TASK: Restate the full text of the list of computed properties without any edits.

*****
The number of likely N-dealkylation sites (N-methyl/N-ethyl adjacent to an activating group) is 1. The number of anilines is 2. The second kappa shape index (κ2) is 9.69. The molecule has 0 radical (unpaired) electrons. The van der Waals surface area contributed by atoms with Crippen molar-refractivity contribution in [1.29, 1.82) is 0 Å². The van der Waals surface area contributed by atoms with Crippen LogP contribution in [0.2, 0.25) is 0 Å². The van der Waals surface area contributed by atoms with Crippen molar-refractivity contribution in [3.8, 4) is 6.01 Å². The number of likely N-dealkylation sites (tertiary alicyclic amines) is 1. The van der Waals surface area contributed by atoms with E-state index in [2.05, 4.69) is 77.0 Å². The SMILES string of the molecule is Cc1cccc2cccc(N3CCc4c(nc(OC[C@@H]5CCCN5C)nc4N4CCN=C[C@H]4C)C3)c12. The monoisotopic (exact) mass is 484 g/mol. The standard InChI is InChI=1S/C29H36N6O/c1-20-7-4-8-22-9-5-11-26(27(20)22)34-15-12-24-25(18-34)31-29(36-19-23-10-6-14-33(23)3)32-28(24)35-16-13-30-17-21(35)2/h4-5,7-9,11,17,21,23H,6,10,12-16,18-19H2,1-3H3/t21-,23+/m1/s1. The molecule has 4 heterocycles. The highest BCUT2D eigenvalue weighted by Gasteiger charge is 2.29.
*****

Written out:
The number of likely N-dealkylation sites (N-methyl/N-ethyl adjacent to an activating group) is 1. The number of anilines is 2. The second kappa shape index (κ2) is 9.69. The molecule has 0 radical (unpaired) electrons. The van der Waals surface area contributed by atoms with Crippen molar-refractivity contribution in [1.29, 1.82) is 0 Å². The van der Waals surface area contributed by atoms with Crippen LogP contribution in [0.2, 0.25) is 0 Å². The van der Waals surface area contributed by atoms with Crippen molar-refractivity contribution in [3.8, 4) is 6.01 Å². The number of likely N-dealkylation sites (tertiary alicyclic amines) is 1. The van der Waals surface area contributed by atoms with E-state index in [2.05, 4.69) is 77.0 Å². The SMILES string of the molecule is Cc1cccc2cccc(N3CCc4c(nc(OC[C@@H]5CCCN5C)nc4N4CCN=C[C@H]4C)C3)c12. The monoisotopic (exact) mass is 484 g/mol. The standard InChI is InChI=1S/C29H36N6O/c1-20-7-4-8-22-9-5-11-26(27(20)22)34-15-12-24-25(18-34)31-29(36-19-23-10-6-14-33(23)3)32-28(24)35-16-13-30-17-21(35)2/h4-5,7-9,11,17,21,23H,6,10,12-16,18-19H2,1-3H3/t21-,23+/m1/s1. The molecule has 4 heterocycles. The highest BCUT2D eigenvalue weighted by Gasteiger charge is 2.29.